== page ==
Blood disorders define any abnormality with the blood, including abnormally or odd-shaped blood cells. Red blood cells carry vital oxygen and nutrients to all organs, tissues and cells of the body. Any abnormality in their shape affects their function. Understanding how abnormally shaped blood cells can affect your health encourages people to be aware of the benefits of various treatments which may improve blood health and body functions.
Abnormally shaped blood cells in any form; white blood cells, also called leukocytes, platelets and red blood cells, often called erythrocytes may cause an inability of those cells to function properly. Anemia is a common blood disorder caused by damaged, inefficient or not enough red blood cells that carry important nutrients to the body's tissues. Abnormal blood cells of any type are at a high risk of destruction by the body, leaving too few to promote optimal health. Such conditions result in anaemia, which may be caused by a number of factors, states the Mayo Clinic, including deficiencies in iron and vitamins. Symptoms of vitamin or mineral deficient anaemia may include general fatigue, weakness and feeling of general malaise.
Sickle Cell Anemia
While the red blood cells are normally round in shape, those diagnosed with sickle cell anaemia display red blood cells shaped in a half-moon or sickle shape, severely decreasing their ability to carry oxygen and nutrients to the body's tissues. The sickle shape of the cells also makes them vulnerable to catching onto each other as they travel through the blood vessels, leading to clots that may cause narrowing of the vessel, resulting in reduced flow of blood to the area serviced by that blood vessel. Sickle cells also have a shorter lifespan than normal red cells, leaving the body anaemic or lacking in red blood cell activity and function. Symptoms of sickle cell include increased muscle weakness, infections, jaundice and vision problems.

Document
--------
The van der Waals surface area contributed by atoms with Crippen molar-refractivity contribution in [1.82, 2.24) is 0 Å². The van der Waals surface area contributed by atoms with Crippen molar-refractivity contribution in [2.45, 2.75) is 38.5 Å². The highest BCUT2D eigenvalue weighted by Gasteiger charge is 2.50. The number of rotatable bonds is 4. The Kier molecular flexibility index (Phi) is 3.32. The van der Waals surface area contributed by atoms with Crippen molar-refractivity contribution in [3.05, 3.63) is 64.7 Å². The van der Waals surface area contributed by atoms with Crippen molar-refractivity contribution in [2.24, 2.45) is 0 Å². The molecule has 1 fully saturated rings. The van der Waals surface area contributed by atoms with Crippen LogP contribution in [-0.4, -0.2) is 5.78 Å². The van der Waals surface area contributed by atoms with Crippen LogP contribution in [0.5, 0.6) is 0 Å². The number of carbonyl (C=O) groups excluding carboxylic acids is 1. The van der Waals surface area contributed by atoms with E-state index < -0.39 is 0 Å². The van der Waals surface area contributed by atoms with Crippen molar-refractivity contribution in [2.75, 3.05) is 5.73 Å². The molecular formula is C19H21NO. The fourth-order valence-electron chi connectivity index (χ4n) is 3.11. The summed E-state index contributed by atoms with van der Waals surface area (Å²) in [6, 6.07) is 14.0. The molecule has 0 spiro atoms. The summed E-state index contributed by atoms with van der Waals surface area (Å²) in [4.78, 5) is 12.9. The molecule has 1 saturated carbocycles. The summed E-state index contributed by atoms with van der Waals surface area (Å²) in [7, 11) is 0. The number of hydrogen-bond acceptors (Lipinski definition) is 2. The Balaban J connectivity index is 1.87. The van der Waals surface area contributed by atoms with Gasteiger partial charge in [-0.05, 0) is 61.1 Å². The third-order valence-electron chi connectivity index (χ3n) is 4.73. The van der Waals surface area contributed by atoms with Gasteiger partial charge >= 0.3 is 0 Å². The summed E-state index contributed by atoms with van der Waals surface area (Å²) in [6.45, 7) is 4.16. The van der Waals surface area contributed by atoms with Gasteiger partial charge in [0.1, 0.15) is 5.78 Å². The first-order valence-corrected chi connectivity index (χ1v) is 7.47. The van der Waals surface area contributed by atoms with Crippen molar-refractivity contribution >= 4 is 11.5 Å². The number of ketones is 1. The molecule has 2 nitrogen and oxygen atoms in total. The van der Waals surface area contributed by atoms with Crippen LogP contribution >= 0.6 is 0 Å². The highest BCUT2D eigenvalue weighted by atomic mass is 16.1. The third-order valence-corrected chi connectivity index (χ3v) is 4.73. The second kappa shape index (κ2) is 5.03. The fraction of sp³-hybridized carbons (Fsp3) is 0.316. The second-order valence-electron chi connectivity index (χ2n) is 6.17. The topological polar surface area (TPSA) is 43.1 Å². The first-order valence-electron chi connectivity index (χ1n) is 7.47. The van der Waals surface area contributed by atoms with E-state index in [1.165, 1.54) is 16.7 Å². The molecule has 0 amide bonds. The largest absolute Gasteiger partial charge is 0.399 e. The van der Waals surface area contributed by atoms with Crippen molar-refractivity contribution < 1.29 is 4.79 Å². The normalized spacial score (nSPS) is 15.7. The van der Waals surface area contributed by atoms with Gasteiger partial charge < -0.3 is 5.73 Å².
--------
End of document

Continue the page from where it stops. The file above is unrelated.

Mononucleosis, more often called "mono" is an infectious condition caused by abnormally shaped white blood cells, responsible for protecting the body against infection. Most commonly caused by the Epstein-Barr Virus, mono is also known as the "kissing disease," as it's often spread by exchange of saliva. Symptoms of mono include but are not limited to fever, fatigue, rash, pain and sore muscles. While the virus may remain dormant in those exposed to the disease for the rest of their life, it's usually active for about four weeks. Antibiotics are not effective in treating mono, according to Family Doctor.org.